WHSmith launches Kobo Vox tablet ereader

WHSmith launches Kobo Vox tablet ereader

Hot on the heels of its Kobo ereader launch last month, WHSmith has unveiled the Kobo Vox, a colour touchscreen ereader complete with Wi-Fi connectivity and fairly palatable price tag.

It's almost impossible not to draw comparisons to Amazon's Kindle Fire; both big up their ereader credentials, offer a 7-inch screen, run on Android, have similar apps and come with relatively low tablet prices.

The Kobo Vox's 7-inch screen is touted as anti-glare, so you should be able to read comfortably even in bright sunlight and if your peepers get tired, there are 42 font sizes to choose between.

WHSmiths is also keen to point out that Kobo is Facebook's only official ereading partner so if you're desperate to share your love of Twilight or boast about how far through Game of Thrones you are, it could be the reader-cum-tablet for you.

From the ashes

It's not quite so heavily customised as the Kindle Fire, so you don't have to go through Amazon's curated app store and have access to more Android apps.

With 8GB of storage, expandable memory and Wi-Fi connectivity, it's not exactly going to take top spot in our best tablets in the world list (we do have one, you know), but the WHSmith Kobo Vox could be one of the best bargain slabs.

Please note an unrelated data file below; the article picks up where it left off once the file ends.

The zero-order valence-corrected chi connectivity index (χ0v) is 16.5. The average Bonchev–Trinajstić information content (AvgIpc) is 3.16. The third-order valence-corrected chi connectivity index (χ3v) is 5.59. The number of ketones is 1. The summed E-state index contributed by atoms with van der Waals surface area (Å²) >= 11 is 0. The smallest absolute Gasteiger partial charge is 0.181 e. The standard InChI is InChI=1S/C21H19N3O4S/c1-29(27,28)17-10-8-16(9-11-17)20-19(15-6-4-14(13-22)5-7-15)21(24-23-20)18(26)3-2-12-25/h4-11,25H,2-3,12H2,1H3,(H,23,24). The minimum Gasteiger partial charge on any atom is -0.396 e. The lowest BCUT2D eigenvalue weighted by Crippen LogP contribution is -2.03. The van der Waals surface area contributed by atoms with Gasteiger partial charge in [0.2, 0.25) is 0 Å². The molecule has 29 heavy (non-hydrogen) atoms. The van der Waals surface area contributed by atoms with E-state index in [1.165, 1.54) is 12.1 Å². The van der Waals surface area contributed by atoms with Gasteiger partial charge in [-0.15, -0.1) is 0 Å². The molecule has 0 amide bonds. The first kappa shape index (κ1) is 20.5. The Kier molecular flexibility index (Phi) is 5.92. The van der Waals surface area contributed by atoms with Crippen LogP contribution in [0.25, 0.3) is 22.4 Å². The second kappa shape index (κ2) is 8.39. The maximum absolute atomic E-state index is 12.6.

One thing the Vox does have over the Kindle Fire is its UK availability: the Kobo Vox UK release date is today and you can nab it from WHSmith shops or online with a UK price of £169.99.

If there's a tablet on your Christmas wishlist but you just can't decide which one's for you, the TechRadar elves have just the video to help you choose:

News Editor (UK)

Former UK News Editor for TechRadar, it was a perpetual challenge among the TechRadar staff to send Kate (Twitter, Google+) a link to something interesting on the internet that she hasn't already seen. As TechRadar's News Editor (UK), she was constantly on the hunt for top news and intriguing stories to feed your gadget lust. Kate now enjoys life as a renowned music critic – her words can be found in the i Paper, Guardian, GQ, Metro, Evening Standard and Time Out, and she's also the author of 'Amy Winehouse', a biography of the soul star.